Saturday, November 18, 2017

IUDs may protect against cervical cancer

CANCER DIGEST – Nov. 17, 2017 – Use of intrauterine devices or IUDs to prevent pregnancy may also prevent cervical cancer, a new study from the University of Southern California Keck School of Medicine shows.

An analysis of data from 16 observational studies involving more than 12,000 women worldwide showed that women using an IUD, experienced cervical cancer one-third less often compared to those who didn’t use the devices.


The systematic review, published in the journal Obstetrics & Gynecology on Nov. 7, is the first to combine data from multiple studies on IUDs and cervical cancer.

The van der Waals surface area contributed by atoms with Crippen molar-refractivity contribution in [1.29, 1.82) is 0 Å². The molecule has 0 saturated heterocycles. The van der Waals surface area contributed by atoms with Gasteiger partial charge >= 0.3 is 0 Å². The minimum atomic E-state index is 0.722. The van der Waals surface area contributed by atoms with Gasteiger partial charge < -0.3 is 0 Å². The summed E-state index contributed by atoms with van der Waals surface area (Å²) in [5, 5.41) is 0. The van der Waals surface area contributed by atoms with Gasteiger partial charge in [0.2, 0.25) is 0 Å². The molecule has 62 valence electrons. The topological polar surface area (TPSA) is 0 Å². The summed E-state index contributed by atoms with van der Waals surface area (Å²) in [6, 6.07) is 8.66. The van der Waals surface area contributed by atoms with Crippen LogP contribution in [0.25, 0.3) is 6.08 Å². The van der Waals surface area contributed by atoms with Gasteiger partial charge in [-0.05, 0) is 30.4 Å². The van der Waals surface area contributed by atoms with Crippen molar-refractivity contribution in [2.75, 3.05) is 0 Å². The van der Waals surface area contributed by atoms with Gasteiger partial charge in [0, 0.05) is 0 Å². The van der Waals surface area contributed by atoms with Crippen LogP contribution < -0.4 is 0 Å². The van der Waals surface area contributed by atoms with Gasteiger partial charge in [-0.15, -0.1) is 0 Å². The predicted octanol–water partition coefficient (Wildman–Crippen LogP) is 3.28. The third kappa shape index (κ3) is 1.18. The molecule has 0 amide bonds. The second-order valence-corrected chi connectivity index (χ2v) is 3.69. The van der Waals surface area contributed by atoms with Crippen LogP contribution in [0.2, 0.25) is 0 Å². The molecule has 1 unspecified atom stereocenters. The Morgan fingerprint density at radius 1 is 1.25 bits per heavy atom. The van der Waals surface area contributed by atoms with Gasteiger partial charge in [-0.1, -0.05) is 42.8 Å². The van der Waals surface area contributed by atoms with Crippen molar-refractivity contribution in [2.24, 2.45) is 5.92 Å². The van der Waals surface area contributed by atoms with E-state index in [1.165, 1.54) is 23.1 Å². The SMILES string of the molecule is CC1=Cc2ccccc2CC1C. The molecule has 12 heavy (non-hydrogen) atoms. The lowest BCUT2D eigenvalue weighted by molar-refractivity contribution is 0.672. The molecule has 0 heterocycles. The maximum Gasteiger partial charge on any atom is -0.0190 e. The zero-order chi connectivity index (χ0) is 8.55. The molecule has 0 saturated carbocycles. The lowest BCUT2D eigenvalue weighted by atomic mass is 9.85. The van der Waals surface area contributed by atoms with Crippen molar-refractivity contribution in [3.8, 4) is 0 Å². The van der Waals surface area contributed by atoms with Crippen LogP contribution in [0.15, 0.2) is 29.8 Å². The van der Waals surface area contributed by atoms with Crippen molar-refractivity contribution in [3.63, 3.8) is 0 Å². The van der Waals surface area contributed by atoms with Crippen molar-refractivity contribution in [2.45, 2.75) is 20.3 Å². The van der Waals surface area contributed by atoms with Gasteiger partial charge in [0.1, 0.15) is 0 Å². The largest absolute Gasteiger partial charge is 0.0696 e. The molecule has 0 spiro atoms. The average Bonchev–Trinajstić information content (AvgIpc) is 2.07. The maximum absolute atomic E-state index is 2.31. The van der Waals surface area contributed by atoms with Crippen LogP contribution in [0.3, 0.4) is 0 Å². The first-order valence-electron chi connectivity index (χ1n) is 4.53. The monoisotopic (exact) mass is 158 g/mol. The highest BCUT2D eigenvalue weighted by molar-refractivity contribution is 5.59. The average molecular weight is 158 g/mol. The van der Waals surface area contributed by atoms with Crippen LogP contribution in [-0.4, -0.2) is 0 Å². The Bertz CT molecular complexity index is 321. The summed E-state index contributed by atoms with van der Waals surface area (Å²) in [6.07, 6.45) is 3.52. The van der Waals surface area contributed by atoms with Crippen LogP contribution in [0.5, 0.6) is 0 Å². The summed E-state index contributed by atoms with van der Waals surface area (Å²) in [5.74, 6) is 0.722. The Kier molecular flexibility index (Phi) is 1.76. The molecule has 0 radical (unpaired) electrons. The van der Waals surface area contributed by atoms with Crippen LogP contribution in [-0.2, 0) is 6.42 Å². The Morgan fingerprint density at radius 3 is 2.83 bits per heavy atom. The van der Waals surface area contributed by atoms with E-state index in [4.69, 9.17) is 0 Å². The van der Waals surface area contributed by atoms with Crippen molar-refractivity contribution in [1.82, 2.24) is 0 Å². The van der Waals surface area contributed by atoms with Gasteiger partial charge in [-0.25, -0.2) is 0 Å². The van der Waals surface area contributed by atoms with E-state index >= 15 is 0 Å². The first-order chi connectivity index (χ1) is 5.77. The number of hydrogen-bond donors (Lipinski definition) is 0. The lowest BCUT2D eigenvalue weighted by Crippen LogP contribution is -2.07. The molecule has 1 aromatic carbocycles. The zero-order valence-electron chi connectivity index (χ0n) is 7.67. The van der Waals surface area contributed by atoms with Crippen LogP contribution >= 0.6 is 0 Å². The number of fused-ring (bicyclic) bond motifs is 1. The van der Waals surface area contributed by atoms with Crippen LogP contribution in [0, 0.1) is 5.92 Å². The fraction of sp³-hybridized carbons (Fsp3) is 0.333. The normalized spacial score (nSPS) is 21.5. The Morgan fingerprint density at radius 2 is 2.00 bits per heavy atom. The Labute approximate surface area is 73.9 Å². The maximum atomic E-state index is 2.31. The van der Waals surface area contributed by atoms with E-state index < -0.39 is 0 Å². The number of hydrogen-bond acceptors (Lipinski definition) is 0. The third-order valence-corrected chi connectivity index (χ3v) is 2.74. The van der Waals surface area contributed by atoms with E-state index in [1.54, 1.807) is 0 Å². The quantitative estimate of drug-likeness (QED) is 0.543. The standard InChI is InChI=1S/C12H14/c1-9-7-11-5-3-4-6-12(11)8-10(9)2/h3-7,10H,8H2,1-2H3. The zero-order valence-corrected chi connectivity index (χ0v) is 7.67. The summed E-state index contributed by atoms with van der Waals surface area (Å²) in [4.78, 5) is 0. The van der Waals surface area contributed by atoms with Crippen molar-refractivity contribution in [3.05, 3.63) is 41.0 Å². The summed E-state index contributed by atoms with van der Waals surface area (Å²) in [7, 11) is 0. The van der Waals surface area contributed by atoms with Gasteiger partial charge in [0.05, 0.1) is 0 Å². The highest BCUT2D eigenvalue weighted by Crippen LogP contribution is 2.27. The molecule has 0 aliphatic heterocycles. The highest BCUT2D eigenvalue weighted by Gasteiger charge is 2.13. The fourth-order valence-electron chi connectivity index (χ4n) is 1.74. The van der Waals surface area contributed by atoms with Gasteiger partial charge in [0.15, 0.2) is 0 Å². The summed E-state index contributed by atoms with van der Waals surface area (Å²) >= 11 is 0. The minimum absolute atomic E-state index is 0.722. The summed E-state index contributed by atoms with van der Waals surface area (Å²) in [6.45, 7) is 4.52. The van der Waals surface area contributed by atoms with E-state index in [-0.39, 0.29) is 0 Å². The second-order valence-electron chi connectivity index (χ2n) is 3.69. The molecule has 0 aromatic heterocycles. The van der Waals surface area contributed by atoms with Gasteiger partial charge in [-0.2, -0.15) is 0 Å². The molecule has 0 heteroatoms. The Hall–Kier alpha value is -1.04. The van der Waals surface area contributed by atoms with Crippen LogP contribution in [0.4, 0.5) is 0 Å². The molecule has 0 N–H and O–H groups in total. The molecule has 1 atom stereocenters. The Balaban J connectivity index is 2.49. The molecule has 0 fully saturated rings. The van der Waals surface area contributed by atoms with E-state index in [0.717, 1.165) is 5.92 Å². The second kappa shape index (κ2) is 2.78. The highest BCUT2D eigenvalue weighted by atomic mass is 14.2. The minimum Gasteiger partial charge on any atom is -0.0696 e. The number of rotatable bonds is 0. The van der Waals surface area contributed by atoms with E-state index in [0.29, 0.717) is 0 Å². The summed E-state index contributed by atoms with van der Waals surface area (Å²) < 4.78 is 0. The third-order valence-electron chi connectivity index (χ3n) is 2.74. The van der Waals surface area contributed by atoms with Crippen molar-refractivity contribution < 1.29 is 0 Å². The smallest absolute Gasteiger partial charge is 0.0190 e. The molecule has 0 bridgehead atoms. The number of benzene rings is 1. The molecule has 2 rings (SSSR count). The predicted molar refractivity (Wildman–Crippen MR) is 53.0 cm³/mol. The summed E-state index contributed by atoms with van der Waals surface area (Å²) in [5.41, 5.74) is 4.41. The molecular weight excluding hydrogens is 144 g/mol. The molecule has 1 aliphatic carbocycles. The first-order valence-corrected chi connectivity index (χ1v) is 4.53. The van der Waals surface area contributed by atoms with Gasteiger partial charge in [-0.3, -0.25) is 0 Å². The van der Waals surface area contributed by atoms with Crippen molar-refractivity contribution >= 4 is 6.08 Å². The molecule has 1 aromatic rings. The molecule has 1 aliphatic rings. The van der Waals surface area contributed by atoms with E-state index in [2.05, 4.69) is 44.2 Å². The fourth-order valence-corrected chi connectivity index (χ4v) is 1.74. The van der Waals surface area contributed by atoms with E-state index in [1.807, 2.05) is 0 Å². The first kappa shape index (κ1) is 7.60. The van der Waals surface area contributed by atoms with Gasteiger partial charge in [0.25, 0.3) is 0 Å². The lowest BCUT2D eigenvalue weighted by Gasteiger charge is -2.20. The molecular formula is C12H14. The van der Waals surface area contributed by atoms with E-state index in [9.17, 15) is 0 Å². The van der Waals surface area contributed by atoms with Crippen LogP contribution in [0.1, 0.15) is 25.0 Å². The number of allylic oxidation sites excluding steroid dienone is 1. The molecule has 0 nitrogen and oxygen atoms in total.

According to the World Health Organization (WHO), approximately 528,000 women were diagnosed with cervical cancer worldwide in 2012, and 266,000 women died from the disease.

Some scientists speculate that the placement of an IUD stimulates an immune response in the cervix, giving the body an opportunity to fight an existing HPV infection that could one day lead to cervical cancer.


For women in developing countries, where cervical cancer prevention resources such as the human papillomavirus (HPV) vaccine or regular cervical screenings are scarce, a contraceptive that offers protection against cervical cancer could have a profound effect.

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